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Hands on: OnePlus X

Ceramic on the back, OLED on the front, the OnePlus X impresses from any angle

Cheaper, better looking, and easier to buy, the OnePlus X is more exciting than the OnePlus 2, but the specs will disappoint some.

I overheard at least one person at the OnePlus X launch say the inclusion of a Snapdragon 801 processor, rather than a newer Snapdragon 808 or Snapdragon 810, was a disappointment. Talk about missing the point. Specs here don’t really mean anything: The OnePlus X is all about the design, the style, and the looks. Even if it wasn’t, it’s not like the phone is powered by a wood-burning stove. The 801’s damn capable, plus it has 3GB of RAM to give it plenty of zip.

OnePlus has found itself with two flagship phones.

Forget the specs for a moment. The OnePlus X is a statement phone, and not just for the eventual buyer. It’s a statement from OnePlus. The original OnePlus and the OnePlus 2 aren’t stunners, they’re built to perform a purpose, and do so in an unobtrusive and non-controversial way. The OnePlus X is ridiculously attractive, and the company’s showing us it actually does have a team of designers, and they know how to make a good-looking phone.

Related: Everything you need to know about the OnePlus X

It’s not the most original look though. The OnePlus X has a glass front and a glass rear panel attached to a metal chassis, making it reminiscent of the iPhone 4 and iPhone 5, plus Sony’s Xperia range. There are two different versions, the Onyx and the Ceramic. The former has a glass rear panel, and the latter one is made from ceramic. It’s here where OnePlus’s eagerness to show what it can really do shines through. The ceramic panel takes 25 days to produce, and the yield is around 20-percent, meaning it discards way more than it accepts. This isn’t a Vertu phone, it’s a OnePlus, and that’s an insane statistic.

There are other subtle differences between them. The Onyx has a deep black gloss to the rear panel, while the ceramic panel has a lighter sheen, plus the edges have a sharper angle, rather than a soft curve on the Onyx. The OnePlus X Ceramic is noticeably heavier, but the Onyx is a delightful featherweight, and at under 7mm thick, it’s a joy to hold. The sensible 5-inch screen size helps, and it’s easily usable with one hand. Look closely and little details emerge, such as the carefully ridged metal sides, and intricately crafted buttons. The glass panels are slippery though, and absolute fingerprint magnets.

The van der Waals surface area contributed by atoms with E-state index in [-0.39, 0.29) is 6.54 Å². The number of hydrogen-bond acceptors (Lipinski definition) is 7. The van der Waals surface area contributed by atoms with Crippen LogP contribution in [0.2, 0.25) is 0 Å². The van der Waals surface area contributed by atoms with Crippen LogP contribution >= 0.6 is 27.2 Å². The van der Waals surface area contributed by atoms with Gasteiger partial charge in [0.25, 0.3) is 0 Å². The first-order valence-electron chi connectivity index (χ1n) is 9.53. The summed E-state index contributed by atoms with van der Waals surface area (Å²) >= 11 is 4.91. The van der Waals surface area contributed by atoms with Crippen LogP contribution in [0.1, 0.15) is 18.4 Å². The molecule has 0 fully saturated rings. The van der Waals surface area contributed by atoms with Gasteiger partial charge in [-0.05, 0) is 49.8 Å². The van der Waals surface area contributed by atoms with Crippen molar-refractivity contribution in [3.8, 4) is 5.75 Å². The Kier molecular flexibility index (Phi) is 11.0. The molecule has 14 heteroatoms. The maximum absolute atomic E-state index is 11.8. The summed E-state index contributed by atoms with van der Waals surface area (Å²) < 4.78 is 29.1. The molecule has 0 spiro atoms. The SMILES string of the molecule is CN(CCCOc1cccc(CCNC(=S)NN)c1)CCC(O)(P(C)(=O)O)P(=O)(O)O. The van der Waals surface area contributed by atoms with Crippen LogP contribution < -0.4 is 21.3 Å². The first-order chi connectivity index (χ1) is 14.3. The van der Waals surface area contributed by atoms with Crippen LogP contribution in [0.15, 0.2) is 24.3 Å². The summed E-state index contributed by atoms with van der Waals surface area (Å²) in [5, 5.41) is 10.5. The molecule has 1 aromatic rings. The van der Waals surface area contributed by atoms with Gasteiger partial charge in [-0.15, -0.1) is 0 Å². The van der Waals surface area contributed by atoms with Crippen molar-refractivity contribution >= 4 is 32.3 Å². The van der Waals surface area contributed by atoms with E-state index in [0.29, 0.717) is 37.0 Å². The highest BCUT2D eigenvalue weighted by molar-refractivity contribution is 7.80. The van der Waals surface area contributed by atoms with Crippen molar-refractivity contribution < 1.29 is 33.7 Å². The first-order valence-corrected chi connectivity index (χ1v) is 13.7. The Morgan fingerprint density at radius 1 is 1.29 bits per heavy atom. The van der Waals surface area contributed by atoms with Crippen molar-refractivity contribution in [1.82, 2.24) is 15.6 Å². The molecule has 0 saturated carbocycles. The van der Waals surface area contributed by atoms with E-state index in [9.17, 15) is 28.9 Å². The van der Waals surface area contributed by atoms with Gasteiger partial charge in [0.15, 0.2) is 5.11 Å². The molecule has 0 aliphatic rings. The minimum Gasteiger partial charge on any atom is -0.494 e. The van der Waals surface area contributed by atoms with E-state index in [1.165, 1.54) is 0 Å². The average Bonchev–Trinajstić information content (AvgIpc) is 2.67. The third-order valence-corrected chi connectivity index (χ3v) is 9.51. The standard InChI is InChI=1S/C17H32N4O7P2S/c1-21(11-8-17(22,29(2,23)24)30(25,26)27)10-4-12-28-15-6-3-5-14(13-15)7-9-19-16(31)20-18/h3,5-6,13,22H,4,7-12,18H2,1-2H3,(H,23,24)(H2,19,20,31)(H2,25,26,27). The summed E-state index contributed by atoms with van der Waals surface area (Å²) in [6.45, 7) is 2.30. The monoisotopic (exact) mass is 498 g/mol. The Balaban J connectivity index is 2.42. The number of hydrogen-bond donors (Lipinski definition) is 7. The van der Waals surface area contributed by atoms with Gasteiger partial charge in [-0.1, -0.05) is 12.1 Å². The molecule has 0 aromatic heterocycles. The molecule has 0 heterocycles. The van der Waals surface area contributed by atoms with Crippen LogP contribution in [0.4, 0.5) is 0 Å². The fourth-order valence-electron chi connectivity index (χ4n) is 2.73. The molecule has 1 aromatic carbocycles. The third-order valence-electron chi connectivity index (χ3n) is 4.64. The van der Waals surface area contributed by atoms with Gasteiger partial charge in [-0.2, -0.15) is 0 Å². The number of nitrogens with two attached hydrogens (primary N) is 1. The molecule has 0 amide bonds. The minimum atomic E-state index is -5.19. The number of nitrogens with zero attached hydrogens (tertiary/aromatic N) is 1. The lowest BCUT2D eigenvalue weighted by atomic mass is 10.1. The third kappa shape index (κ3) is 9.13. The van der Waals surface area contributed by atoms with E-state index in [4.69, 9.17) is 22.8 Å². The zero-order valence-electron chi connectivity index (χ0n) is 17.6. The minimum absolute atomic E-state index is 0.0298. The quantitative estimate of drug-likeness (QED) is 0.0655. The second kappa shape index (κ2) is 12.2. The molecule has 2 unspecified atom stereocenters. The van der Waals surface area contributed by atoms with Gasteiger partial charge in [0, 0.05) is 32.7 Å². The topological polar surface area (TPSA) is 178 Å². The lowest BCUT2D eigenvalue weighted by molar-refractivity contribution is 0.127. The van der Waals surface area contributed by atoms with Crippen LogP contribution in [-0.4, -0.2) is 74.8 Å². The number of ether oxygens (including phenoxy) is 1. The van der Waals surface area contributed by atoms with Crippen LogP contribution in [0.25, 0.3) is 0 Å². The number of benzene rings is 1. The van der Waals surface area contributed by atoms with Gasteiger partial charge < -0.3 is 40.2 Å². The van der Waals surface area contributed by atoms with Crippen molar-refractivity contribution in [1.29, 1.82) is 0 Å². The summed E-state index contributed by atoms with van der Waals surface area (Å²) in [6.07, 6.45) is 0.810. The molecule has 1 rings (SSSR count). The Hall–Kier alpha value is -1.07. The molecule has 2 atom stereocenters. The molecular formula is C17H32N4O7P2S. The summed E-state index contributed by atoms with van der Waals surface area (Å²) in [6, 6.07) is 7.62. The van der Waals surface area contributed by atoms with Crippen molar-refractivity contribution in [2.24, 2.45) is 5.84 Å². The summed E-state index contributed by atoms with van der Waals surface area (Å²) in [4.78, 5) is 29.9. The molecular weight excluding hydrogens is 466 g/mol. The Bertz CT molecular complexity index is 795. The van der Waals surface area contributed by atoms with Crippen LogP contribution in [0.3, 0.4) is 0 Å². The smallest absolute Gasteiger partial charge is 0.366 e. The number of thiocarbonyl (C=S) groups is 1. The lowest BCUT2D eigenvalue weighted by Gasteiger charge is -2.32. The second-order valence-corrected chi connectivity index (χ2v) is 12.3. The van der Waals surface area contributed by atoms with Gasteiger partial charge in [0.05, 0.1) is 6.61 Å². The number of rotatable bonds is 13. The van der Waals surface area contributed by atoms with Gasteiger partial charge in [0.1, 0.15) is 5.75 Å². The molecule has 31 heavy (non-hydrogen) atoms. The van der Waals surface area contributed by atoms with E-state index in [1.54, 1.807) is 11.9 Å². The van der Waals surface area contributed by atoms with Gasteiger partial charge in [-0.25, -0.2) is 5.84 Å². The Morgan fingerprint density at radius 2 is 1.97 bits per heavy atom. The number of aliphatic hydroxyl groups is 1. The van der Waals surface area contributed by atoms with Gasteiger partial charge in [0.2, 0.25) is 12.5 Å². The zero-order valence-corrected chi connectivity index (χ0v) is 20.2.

It’s not like the phone is powered by a wood-burning stove — the 801 is damn capable.

To make sure the OnePlus X stands apart from the OnePlus 2 even more, an AMOLED screen graces the front of the device, and the contrast and black levels are as expected — full of depth and clarity. To emphasize them, OnePlus has added a cool black theme to OxygenOS that’s already activated on the X, and the black of the screen means the panel almost disappears into the black of the glass front. It borders on the monolithic.

A flagship phone, but for different reasons

People’s preoccupation with the Snapdragon 801 aside, the OnePlus X isn’t style over substance. The 13-megapixel camera has an autofocus system that apparently works in just 0.02 seconds, but in our brief time with the phone, it was impossible to test this properly. It certainly didn’t seem confused by rapid focal length alterations. The X has one of those clever dual-SIM trays, where one of the slots also takes a MicroSD card, adding up to 128GB of memory to the measly 16GB of internal storage space. There’s an FM radio too, an unusual but apparently oft-requested feature on modern phones. It’s music without a subscription plan, or the need to use data.

OnePlus X
Andy Boxall/Digital Trends

The OnePlus X comes just a few months after the OnePlus 2, and it raises the question, which is the real flagship phone here? Sure, the OnePlus 2 has the higher specs, bigger screen, and some cool modern features like a fingerprint scanner and USB Type-C. But’s it’s a bit dull to look at. The OnePlus X is the opposite. It’s exciting, and the type of phone that lends itself to those arty lifestyle photo shoots, where it’s placed on a restaurant table surrounded by beautiful people. The OnePlus 2 would be on an app developer’s desk next to a mug with the words, “No, I won’t fix your computer,” written on it. OnePlus has found itself with two flagship phones — not bad considering that’s the extent of its range.

It’s going to be slightly easier to buy, too. The invitation system remains, but after a month, OnePlus will hold weekly open sales, where anyone can buy it. Initially the open sales will only last an hour, as time goes on and inventory grows, the open sales will last longer. Additionally, there will be pop-up stores in cities around the world to try the OnePlus X out, and you’ll actually be able to buy one at the same time. You’ll pay less for the X than you will for the OnePlus 2, because the OnePlus X is $250 in the United States, or £200 in the UK. That’s how to price a phone you want to sell, HTC.

Related: Read our review of the OnePlus 2

OnePlus wants to put the X in your hands. It’s almost as if it’s prouder of the X than the OnePlus 2, but is at a loss on how to let people know how good it looks and feels. Maybe it’s right to be proud, because this slim, sleek, pretty — and best of all — cheap phone leaves quite an impression.

Highs

  • High quality materials
  • Beautiful design
  • AMOLED screen
  • Slim and lightweight

Lows

  • Specs will disappoint some
  • No fingerprint sensor
  • Attracts fingerprints anyway